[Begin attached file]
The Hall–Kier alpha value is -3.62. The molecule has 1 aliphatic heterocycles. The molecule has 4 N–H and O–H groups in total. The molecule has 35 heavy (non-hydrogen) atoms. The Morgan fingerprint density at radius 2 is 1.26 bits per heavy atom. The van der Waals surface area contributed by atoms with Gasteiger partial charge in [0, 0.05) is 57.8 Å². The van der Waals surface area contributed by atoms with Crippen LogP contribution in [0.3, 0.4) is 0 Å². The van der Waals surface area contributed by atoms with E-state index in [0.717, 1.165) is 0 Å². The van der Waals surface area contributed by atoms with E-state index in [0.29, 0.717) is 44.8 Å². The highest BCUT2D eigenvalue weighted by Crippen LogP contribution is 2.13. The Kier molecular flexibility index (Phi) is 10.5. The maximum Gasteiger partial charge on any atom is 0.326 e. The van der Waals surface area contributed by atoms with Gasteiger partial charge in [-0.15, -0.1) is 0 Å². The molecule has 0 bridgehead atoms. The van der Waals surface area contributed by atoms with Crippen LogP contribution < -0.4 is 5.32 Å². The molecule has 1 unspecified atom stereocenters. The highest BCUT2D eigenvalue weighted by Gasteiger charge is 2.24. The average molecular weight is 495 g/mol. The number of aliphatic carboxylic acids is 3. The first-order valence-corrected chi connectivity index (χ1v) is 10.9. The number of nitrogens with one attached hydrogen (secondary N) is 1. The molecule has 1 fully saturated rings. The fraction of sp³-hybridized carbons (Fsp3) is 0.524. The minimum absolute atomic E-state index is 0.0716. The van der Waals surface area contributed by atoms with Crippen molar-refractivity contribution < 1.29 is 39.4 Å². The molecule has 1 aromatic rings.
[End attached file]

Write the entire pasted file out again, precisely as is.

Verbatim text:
The Hall–Kier alpha value is -3.62. The molecule has 1 aliphatic heterocycles. The molecule has 4 N–H and O–H groups in total. The molecule has 35 heavy (non-hydrogen) atoms. The Morgan fingerprint density at radius 2 is 1.26 bits per heavy atom. The van der Waals surface area contributed by atoms with Gasteiger partial charge in [0, 0.05) is 57.8 Å². The van der Waals surface area contributed by atoms with Crippen LogP contribution in [0.3, 0.4) is 0 Å². The van der Waals surface area contributed by atoms with E-state index in [0.717, 1.165) is 0 Å². The van der Waals surface area contributed by atoms with E-state index in [0.29, 0.717) is 44.8 Å². The highest BCUT2D eigenvalue weighted by Crippen LogP contribution is 2.13. The Kier molecular flexibility index (Phi) is 10.5. The maximum Gasteiger partial charge on any atom is 0.326 e. The van der Waals surface area contributed by atoms with Gasteiger partial charge in [-0.15, -0.1) is 0 Å². The molecule has 0 bridgehead atoms. The van der Waals surface area contributed by atoms with Crippen LogP contribution < -0.4 is 5.32 Å². The molecule has 1 unspecified atom stereocenters. The highest BCUT2D eigenvalue weighted by Gasteiger charge is 2.24. The average molecular weight is 495 g/mol. The number of aliphatic carboxylic acids is 3. The first-order valence-corrected chi connectivity index (χ1v) is 10.9. The number of nitrogens with one attached hydrogen (secondary N) is 1. The molecule has 1 fully saturated rings. The fraction of sp³-hybridized carbons (Fsp3) is 0.524. The minimum absolute atomic E-state index is 0.0716. The van der Waals surface area contributed by atoms with Crippen molar-refractivity contribution < 1.29 is 39.4 Å². The molecule has 1 aromatic rings.